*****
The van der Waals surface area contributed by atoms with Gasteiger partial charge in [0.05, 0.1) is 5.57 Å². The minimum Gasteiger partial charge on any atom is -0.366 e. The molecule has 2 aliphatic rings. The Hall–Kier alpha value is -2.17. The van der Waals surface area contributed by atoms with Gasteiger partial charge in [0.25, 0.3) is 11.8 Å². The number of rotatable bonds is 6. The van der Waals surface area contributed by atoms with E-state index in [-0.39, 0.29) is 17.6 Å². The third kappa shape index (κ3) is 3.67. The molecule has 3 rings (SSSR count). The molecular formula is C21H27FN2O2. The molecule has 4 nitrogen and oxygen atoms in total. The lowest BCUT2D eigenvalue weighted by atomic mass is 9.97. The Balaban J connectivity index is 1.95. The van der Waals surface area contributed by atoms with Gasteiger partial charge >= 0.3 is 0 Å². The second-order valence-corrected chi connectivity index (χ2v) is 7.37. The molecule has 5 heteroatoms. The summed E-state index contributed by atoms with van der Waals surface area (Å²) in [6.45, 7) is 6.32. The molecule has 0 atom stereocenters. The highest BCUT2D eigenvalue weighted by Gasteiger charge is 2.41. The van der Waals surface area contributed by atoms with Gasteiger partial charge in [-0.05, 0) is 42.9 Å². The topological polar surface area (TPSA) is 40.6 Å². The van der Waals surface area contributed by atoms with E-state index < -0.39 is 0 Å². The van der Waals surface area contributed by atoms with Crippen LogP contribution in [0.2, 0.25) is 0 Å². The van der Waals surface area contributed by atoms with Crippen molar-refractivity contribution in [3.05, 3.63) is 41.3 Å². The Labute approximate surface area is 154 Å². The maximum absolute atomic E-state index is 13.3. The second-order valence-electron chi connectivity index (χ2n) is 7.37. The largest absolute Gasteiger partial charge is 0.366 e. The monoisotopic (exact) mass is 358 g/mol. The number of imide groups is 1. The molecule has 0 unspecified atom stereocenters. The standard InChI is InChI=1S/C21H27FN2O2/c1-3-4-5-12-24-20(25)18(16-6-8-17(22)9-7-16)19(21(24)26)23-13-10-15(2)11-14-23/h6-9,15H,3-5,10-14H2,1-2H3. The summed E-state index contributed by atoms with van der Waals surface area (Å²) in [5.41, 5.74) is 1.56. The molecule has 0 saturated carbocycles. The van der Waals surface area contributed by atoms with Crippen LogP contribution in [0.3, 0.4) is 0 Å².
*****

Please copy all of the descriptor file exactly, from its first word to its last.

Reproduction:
The van der Waals surface area contributed by atoms with Gasteiger partial charge in [0.05, 0.1) is 5.57 Å². The minimum Gasteiger partial charge on any atom is -0.366 e. The molecule has 2 aliphatic rings. The Hall–Kier alpha value is -2.17. The van der Waals surface area contributed by atoms with Gasteiger partial charge in [0.25, 0.3) is 11.8 Å². The number of rotatable bonds is 6. The van der Waals surface area contributed by atoms with E-state index in [-0.39, 0.29) is 17.6 Å². The third kappa shape index (κ3) is 3.67. The molecule has 3 rings (SSSR count). The molecular formula is C21H27FN2O2. The molecule has 4 nitrogen and oxygen atoms in total. The lowest BCUT2D eigenvalue weighted by atomic mass is 9.97. The Balaban J connectivity index is 1.95. The van der Waals surface area contributed by atoms with Gasteiger partial charge >= 0.3 is 0 Å². The second-order valence-corrected chi connectivity index (χ2v) is 7.37. The molecule has 5 heteroatoms. The summed E-state index contributed by atoms with van der Waals surface area (Å²) in [6.45, 7) is 6.32. The molecule has 0 atom stereocenters. The highest BCUT2D eigenvalue weighted by Gasteiger charge is 2.41. The van der Waals surface area contributed by atoms with Gasteiger partial charge in [-0.05, 0) is 42.9 Å². The topological polar surface area (TPSA) is 40.6 Å². The van der Waals surface area contributed by atoms with E-state index < -0.39 is 0 Å². The van der Waals surface area contributed by atoms with Crippen LogP contribution in [0.2, 0.25) is 0 Å². The van der Waals surface area contributed by atoms with Crippen molar-refractivity contribution in [3.05, 3.63) is 41.3 Å². The Labute approximate surface area is 154 Å². The maximum absolute atomic E-state index is 13.3. The second-order valence-electron chi connectivity index (χ2n) is 7.37. The largest absolute Gasteiger partial charge is 0.366 e. The monoisotopic (exact) mass is 358 g/mol. The number of imide groups is 1. The molecule has 0 unspecified atom stereocenters. The standard InChI is InChI=1S/C21H27FN2O2/c1-3-4-5-12-24-20(25)18(16-6-8-17(22)9-7-16)19(21(24)26)23-13-10-15(2)11-14-23/h6-9,15H,3-5,10-14H2,1-2H3. The summed E-state index contributed by atoms with van der Waals surface area (Å²) in [5.41, 5.74) is 1.56. The molecule has 0 saturated carbocycles. The van der Waals surface area contributed by atoms with Crippen LogP contribution in [0.3, 0.4) is 0 Å².